Carpal tunnel syndrome (CTS) is a common condition that board-certified orthopedic surgeon Dr. Jocelyn Idema frequently encounters in her busy Pennsylvania practice, Steel City Spine and Orthopedic Center.
Dr. Idema shares information about CTS, the symptoms it causes, and an in-office surgical procedure that can resolve the pain and dysfunction related to this painful nerve injury in just one visit.
The carpal tunnel is a narrow opening in your wrist that’s surrounded by bones and provides passage for the ligaments and tendons that allow you to bend and straighten your fingers and thumb.
The median nerve, which communicates with your brain regarding sensation and motor function (movement) in the palm and fingers, also squeezes through this relatively small space.
CTS can develop as a result of activity, injury, or a medical condition that causes the various tissue structures sharing the carpal tunnel to compress and irritate the median nerve. This leads to an altered sensation and nerve pain.
CTS can affect one or both hands and is often linked to repetitive use of your hands and fingers during activities such as knitting, keyboarding, or sports that require you to grip a racquet or ball.
Medical conditions that cause nerve damage and dysfunction, such as diabetes, also increase your risk of developing CTS.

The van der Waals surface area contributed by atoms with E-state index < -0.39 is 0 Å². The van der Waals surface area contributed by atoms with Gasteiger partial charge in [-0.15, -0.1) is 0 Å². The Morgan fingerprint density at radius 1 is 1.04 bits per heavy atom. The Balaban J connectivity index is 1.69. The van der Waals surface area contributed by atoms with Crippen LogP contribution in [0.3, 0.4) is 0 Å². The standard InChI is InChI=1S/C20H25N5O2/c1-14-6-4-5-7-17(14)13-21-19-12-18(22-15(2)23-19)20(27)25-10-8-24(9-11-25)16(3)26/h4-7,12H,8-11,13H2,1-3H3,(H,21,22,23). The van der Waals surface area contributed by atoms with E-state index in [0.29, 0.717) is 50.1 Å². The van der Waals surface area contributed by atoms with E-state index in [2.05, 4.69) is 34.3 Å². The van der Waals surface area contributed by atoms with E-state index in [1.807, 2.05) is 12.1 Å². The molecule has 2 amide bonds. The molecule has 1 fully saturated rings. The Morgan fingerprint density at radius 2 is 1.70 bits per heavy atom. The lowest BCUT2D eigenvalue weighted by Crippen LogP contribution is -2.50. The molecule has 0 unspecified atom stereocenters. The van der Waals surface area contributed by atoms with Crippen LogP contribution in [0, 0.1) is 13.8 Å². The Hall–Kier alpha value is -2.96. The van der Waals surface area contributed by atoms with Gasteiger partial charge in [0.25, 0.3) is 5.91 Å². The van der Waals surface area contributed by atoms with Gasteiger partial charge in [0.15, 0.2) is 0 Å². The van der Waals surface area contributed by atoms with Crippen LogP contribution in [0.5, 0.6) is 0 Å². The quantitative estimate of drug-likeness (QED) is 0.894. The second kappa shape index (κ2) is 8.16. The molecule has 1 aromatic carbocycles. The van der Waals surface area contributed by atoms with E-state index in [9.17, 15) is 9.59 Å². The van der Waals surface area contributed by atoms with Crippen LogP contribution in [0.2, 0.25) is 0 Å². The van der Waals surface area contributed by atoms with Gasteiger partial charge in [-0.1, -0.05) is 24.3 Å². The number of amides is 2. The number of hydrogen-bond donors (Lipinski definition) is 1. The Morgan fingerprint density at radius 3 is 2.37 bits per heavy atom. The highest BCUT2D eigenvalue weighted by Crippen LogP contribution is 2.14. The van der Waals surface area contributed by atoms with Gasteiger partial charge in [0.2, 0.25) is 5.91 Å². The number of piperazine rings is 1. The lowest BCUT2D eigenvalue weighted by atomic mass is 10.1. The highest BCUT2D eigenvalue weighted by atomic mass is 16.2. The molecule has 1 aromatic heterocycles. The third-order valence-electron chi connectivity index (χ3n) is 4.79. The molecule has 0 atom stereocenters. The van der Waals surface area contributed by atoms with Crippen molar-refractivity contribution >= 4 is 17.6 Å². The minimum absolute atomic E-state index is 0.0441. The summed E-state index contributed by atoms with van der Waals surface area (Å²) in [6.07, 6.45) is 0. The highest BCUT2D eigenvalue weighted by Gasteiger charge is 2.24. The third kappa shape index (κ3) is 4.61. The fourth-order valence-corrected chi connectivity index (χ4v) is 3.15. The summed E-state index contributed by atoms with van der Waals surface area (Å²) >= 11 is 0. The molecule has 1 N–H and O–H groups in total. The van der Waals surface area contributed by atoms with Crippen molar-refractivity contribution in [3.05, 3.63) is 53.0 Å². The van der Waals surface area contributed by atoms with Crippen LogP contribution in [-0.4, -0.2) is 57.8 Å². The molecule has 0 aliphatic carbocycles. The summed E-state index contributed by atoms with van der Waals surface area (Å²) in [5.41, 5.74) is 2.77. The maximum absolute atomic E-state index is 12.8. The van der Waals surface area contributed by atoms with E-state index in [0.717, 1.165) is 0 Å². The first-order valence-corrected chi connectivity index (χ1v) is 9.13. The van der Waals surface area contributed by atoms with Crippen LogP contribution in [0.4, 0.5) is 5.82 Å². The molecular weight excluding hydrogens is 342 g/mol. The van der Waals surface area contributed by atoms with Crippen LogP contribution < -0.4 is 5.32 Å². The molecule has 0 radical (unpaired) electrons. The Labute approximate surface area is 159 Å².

The signs and symptoms of CTS are often subtle initially and worsen as the condition advances. These include:
Because the median nerve controls movement and sensation in the palm, thumb, middle, index, and a portion of the ring finger, CTS symptoms are most prominent in these areas. Other conditions that cause pain in the wrist or hand, such as arthritis, are more localized to the involved joint(s).
Early CTS symptoms often include a “pins and needles” sensation that may resolve when you shake your hands vigorously.
The tingling and numbness often occur at night if you sleep with your wrists curled and typically become more persistent as the condition advances. You may eventually notice decreased sensation in your fingertips and a general sense of numbness along the sides of your fingers.
The throbbing and burning pain associated with CTS is often felt in the affected wrist, forearm, and hand. It may initially increase with activity, but can occur even at rest as the nerve irritation and inflammation worsen.
You may notice increased clumsiness with CTS that can make it hard to hold onto a coffee cup, tablet, or phone. This is related to decreased muscle tone and can eventually cause difficulty with writing, gripping a steering wheel, and other routine tasks involving your hands.
Many individuals with CTS note that actions such as buttoning a shirt or closing a clasp on a necklace become nearly impossible due to stiffness and loss of dexterity in their fingers and thumbs.
CTS may respond well to conservative therapies such as activity restrictions, icing, and use of splints that help keep the wrists straight as you use a keyboard, paintbrush, etc.
When conservative measures fail, surgery is often your best treatment option for CTS. Dr. Idema specializes in micro-invasive carpal tunnel release surgery, which requires only very small puncture-type incisions to access the treatment site.
Performed via advanced endoscopic technology, compared to traditional surgery, the procedure:
Most individuals who undergo this innovative, in-office surgery experience immediate relief from their CTS symptoms.
Don’t let pain control your life. For more information about CTS treatment or any of the other services we provide at Steel City Spine and Orthopedic Center, schedule an evaluation with Dr. Idema today.